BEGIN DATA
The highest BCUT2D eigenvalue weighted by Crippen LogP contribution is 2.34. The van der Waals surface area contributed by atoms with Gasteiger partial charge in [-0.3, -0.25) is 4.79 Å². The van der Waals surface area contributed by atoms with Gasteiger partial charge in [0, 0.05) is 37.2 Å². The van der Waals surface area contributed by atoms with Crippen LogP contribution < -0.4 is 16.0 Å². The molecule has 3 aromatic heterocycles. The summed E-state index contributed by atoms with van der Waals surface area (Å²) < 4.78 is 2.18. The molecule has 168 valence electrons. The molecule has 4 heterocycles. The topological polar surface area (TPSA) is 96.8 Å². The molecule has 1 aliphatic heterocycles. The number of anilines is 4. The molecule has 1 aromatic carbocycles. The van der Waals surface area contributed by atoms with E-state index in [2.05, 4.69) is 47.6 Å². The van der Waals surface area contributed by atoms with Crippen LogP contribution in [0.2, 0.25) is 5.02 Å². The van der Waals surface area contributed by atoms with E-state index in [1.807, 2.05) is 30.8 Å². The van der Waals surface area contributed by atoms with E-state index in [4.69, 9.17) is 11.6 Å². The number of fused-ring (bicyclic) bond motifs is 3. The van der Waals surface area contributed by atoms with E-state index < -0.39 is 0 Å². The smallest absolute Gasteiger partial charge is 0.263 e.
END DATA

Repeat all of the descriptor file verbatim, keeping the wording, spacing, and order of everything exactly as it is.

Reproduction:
The highest BCUT2D eigenvalue weighted by Crippen LogP contribution is 2.34. The van der Waals surface area contributed by atoms with Gasteiger partial charge in [-0.3, -0.25) is 4.79 Å². The van der Waals surface area contributed by atoms with Gasteiger partial charge in [0, 0.05) is 37.2 Å². The van der Waals surface area contributed by atoms with Crippen LogP contribution < -0.4 is 16.0 Å². The molecule has 3 aromatic heterocycles. The summed E-state index contributed by atoms with van der Waals surface area (Å²) < 4.78 is 2.18. The molecule has 168 valence electrons. The molecule has 4 heterocycles. The topological polar surface area (TPSA) is 96.8 Å². The molecule has 1 aliphatic heterocycles. The number of anilines is 4. The molecule has 1 aromatic carbocycles. The van der Waals surface area contributed by atoms with E-state index in [2.05, 4.69) is 47.6 Å². The van der Waals surface area contributed by atoms with Crippen LogP contribution in [0.2, 0.25) is 5.02 Å². The van der Waals surface area contributed by atoms with E-state index in [1.807, 2.05) is 30.8 Å². The van der Waals surface area contributed by atoms with E-state index in [4.69, 9.17) is 11.6 Å². The number of fused-ring (bicyclic) bond motifs is 3. The van der Waals surface area contributed by atoms with E-state index < -0.39 is 0 Å². The smallest absolute Gasteiger partial charge is 0.263 e.